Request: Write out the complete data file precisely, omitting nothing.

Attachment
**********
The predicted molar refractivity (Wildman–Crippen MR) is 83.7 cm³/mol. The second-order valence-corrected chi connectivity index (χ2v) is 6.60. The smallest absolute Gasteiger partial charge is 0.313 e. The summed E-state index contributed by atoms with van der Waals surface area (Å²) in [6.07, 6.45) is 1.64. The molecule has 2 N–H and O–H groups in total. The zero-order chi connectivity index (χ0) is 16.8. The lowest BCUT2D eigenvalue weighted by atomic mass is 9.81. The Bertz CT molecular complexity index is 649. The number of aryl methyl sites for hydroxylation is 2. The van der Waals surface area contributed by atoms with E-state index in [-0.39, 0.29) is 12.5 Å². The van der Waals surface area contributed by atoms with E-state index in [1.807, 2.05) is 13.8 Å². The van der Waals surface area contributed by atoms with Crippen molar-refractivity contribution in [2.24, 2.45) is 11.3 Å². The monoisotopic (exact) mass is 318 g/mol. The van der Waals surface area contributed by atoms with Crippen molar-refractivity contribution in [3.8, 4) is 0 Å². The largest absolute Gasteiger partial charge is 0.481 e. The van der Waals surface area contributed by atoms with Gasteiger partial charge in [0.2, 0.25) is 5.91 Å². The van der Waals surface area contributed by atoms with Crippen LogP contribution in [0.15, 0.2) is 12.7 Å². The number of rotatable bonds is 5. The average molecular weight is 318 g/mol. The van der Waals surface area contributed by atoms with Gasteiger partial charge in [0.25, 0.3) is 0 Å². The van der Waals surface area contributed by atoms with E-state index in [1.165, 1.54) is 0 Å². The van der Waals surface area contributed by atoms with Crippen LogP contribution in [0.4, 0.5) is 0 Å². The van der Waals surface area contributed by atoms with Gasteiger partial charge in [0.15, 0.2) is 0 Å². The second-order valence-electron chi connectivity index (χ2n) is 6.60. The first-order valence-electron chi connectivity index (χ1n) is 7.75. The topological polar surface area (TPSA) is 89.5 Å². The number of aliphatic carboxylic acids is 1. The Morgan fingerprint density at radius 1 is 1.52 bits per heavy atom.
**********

The predicted molar refractivity (Wildman–Crippen MR) is 83.7 cm³/mol. The second-order valence-corrected chi connectivity index (χ2v) is 6.60. The smallest absolute Gasteiger partial charge is 0.313 e. The summed E-state index contributed by atoms with van der Waals surface area (Å²) in [6.07, 6.45) is 1.64. The molecule has 2 N–H and O–H groups in total. The zero-order chi connectivity index (χ0) is 16.8. The lowest BCUT2D eigenvalue weighted by atomic mass is 9.81. The Bertz CT molecular complexity index is 649. The number of aryl methyl sites for hydroxylation is 2. The van der Waals surface area contributed by atoms with E-state index in [-0.39, 0.29) is 12.5 Å². The van der Waals surface area contributed by atoms with E-state index in [1.807, 2.05) is 13.8 Å². The van der Waals surface area contributed by atoms with Crippen molar-refractivity contribution in [2.24, 2.45) is 11.3 Å². The monoisotopic (exact) mass is 318 g/mol. The van der Waals surface area contributed by atoms with Crippen molar-refractivity contribution in [3.8, 4) is 0 Å². The largest absolute Gasteiger partial charge is 0.481 e. The van der Waals surface area contributed by atoms with Gasteiger partial charge in [0.2, 0.25) is 5.91 Å². The van der Waals surface area contributed by atoms with Crippen LogP contribution in [0.15, 0.2) is 12.7 Å². The number of rotatable bonds is 5. The average molecular weight is 318 g/mol. The van der Waals surface area contributed by atoms with Gasteiger partial charge in [0.25, 0.3) is 0 Å². The van der Waals surface area contributed by atoms with E-state index in [1.165, 1.54) is 0 Å². The van der Waals surface area contributed by atoms with Crippen LogP contribution in [0.4, 0.5) is 0 Å². The van der Waals surface area contributed by atoms with Gasteiger partial charge in [0.15, 0.2) is 0 Å². The second-order valence-electron chi connectivity index (χ2n) is 6.60. The first-order valence-electron chi connectivity index (χ1n) is 7.75. The topological polar surface area (TPSA) is 89.5 Å². The number of aliphatic carboxylic acids is 1. The Morgan fingerprint density at radius 1 is 1.52 bits per heavy atom.